Miners to benefit from clean energy revolution

A NEW World Bank report forecasts that in an age of greater electrification, with efforts to tackle global heating, the mining sector will play a critical role in providing the raw materials needed for the energy transition.
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Wind turbines will be big users of key minerals.

Haydn Black


The report reveals that some minerals, such as aluminium, copper and molybdenum, will be used across a range of technologies, while others, such as graphite and lithium, may be needed for just one technology: battery storage. 
Demand for graphite, lithium and cobalt could surge 500% by 2050, the report, Minerals for Climate Action: The Mineral Intensity of the Clean Energy Transition, concluded.
Technologies involved in the clean energy transition are emerging and evolving rapidly, so the specific minerals to be in demand are difficult to predict, however the report found some three billion tons of minerals and metals will be needed to deploy wind, solar and geothermal power, backed by energy storage solutions, to keep the global average temperature increase below 2°C above pre-industrial levels.
And, the more ambitious climate targets, the more minerals would be needed.
The low-carbon future would be minerals intensive as clean energy technologies need more materials than fossil-fuel-based electricity generation technologies, however their carbon footprint from their production would account for only 6% of the greenhouse gas emissions compared to those more polluting coal, oil and gas energy sources.
The study looked at 17 minerals, including manganese, chromium, silver, indium, vanadium, and lead, with high demand expected for as many as 11 minerals, with iron, aluminium, copper, and zinc showing the highest absolute increase.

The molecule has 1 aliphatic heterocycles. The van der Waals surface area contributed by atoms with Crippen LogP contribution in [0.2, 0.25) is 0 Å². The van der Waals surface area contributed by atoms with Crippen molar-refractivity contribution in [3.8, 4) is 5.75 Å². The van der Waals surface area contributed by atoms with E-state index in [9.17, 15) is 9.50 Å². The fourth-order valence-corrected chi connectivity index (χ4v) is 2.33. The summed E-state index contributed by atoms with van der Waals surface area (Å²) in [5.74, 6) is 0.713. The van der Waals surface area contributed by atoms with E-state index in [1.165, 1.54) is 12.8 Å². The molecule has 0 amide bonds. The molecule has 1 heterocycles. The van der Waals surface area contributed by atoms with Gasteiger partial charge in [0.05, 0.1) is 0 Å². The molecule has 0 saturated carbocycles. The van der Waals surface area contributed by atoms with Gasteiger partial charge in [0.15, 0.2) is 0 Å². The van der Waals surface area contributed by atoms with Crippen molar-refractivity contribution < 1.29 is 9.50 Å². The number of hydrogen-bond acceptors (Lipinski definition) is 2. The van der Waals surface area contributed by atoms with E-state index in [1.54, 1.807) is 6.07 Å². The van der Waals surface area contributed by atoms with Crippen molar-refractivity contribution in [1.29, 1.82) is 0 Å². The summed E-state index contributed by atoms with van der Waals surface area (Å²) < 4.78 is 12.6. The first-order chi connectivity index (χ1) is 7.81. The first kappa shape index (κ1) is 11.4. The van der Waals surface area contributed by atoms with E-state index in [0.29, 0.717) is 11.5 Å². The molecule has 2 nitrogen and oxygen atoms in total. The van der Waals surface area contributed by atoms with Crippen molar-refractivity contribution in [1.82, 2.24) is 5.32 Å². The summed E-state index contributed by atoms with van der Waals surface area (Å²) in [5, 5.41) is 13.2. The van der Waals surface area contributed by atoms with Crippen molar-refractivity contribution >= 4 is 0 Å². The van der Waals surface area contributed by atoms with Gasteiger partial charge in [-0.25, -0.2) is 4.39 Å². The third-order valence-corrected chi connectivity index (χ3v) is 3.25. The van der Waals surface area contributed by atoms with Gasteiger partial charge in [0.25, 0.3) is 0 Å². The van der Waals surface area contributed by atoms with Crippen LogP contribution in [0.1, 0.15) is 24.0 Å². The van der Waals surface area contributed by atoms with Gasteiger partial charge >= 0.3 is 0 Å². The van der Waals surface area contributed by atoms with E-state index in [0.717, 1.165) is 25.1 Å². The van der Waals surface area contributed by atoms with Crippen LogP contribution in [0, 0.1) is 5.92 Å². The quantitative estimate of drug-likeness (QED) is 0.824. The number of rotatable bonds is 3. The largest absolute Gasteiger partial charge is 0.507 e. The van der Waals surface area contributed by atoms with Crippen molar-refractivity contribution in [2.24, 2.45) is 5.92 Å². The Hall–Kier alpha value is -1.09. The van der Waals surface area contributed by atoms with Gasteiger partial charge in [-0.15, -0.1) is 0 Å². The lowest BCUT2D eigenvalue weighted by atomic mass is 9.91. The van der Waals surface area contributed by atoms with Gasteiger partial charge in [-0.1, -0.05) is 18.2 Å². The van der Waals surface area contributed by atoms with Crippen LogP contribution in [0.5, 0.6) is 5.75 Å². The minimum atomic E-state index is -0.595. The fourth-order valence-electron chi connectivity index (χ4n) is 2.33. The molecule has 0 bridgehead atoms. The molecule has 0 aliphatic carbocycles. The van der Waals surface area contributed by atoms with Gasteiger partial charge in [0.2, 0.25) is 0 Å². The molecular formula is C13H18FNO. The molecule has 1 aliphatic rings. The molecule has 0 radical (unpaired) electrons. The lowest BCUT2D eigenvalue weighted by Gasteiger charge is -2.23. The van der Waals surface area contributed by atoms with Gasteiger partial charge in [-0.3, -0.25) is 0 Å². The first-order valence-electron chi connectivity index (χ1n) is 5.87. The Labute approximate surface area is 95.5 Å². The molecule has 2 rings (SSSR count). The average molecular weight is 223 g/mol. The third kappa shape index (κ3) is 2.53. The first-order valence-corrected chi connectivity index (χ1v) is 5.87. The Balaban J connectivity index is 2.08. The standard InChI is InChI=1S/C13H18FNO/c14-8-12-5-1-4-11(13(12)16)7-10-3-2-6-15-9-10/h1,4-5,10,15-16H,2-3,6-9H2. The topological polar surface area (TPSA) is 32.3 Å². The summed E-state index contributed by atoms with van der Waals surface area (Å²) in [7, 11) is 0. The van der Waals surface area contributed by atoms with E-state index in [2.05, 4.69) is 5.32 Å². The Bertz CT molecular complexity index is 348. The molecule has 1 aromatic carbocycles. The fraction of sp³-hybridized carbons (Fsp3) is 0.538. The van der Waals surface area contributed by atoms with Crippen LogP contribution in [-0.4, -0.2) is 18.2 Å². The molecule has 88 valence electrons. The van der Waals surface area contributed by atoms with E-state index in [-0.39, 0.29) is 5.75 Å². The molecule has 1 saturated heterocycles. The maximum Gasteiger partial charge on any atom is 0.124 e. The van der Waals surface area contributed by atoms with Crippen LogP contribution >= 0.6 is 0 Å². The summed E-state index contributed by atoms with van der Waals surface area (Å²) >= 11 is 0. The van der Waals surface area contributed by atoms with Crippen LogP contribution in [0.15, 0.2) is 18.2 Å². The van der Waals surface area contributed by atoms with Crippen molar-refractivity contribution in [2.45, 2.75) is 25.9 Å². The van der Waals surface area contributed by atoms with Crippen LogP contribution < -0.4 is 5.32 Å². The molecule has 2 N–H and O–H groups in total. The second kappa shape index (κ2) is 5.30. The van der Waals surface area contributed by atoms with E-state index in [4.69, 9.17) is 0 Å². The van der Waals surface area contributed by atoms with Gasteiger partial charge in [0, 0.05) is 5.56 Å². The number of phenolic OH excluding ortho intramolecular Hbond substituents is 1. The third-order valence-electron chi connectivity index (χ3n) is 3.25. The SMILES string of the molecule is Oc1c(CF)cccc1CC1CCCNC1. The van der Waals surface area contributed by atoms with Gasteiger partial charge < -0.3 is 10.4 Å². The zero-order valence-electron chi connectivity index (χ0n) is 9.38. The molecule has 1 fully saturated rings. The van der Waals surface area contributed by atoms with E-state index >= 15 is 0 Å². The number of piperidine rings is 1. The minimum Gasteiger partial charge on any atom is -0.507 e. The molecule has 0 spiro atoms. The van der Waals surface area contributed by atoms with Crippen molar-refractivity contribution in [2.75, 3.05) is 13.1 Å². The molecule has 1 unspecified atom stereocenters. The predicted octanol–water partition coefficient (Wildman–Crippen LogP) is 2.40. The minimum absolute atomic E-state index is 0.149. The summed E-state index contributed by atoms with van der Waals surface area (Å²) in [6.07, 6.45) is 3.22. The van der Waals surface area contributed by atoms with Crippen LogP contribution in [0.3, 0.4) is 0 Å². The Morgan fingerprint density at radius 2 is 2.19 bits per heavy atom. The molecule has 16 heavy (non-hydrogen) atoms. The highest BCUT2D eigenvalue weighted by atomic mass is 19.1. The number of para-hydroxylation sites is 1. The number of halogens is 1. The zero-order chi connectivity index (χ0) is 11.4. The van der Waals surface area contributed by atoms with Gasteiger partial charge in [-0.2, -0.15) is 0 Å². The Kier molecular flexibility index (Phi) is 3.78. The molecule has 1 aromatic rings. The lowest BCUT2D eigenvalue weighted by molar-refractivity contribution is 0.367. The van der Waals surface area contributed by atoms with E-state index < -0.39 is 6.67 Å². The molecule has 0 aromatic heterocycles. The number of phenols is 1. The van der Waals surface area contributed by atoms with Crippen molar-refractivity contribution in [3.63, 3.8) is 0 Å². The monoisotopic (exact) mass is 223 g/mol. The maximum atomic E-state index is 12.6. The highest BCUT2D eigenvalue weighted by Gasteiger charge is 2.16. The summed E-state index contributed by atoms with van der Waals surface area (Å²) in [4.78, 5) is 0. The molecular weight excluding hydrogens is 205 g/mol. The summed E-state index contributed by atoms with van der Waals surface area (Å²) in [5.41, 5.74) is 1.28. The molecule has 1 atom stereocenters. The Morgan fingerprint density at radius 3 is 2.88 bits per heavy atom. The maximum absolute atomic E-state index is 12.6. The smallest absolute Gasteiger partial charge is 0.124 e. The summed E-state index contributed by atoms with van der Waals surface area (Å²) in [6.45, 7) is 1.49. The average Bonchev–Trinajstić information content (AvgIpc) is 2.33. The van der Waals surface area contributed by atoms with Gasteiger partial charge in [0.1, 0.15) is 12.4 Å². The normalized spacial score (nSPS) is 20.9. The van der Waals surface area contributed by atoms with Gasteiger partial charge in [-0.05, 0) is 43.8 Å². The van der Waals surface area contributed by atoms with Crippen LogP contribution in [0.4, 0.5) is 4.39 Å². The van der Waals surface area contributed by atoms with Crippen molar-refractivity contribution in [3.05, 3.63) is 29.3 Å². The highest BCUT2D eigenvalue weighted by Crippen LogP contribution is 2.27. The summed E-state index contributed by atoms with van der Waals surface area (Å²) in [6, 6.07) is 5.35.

As aluminium and copper are in demand from many different sectors, they are less susceptible to fluctuating demand risks, and the report expects 103Mt of aluminium and 29Mt of copper will be needed by 2050.
Aluminium would be a big winner from solar photovoltaics at 87% of demand, while concentrated solar plants rely on large amounts of copper, and wind farms use a lot of iron ore, zinc, neodymium, and titanium.
Battery storage is also expected to require high levels of nickel and lead.
Metals, such as copper, chromium, and molybdenum, are used across a wide variety of clean energy generation and storage technologies and have stable demand conditions, so future emerging technologies are unlikely to have higher levels of demand risk.
The report identified supply risks from storage-focused materials, such as graphite and cobalt, with around 60% of the market dominated by China and the Democratic Republic of Congo, respectively, and demand risk from technological disruption and deployment.
While recycling metals will play an increased role, the sheer amount for raw materials required means reuse will not be enough to meet demand.
However, production methods will need to be cleaner and greener across the board, the report found.
Together, aluminium, graphite, and nickel production for energy technologies account for a cumulative 1.4 gigatonnes of CO2 equivalent, on part with the total 2018 carbon dioxide emissions from France, Germany, and the United Kingdom combined.
The report also assessed the mining industry's appetite for energy, with miners consuming 11% of the global energy output, which needs to be reduced.
Producers need to innovate to "adopt a radically different, climate-smart approach" using low-carbon technologies.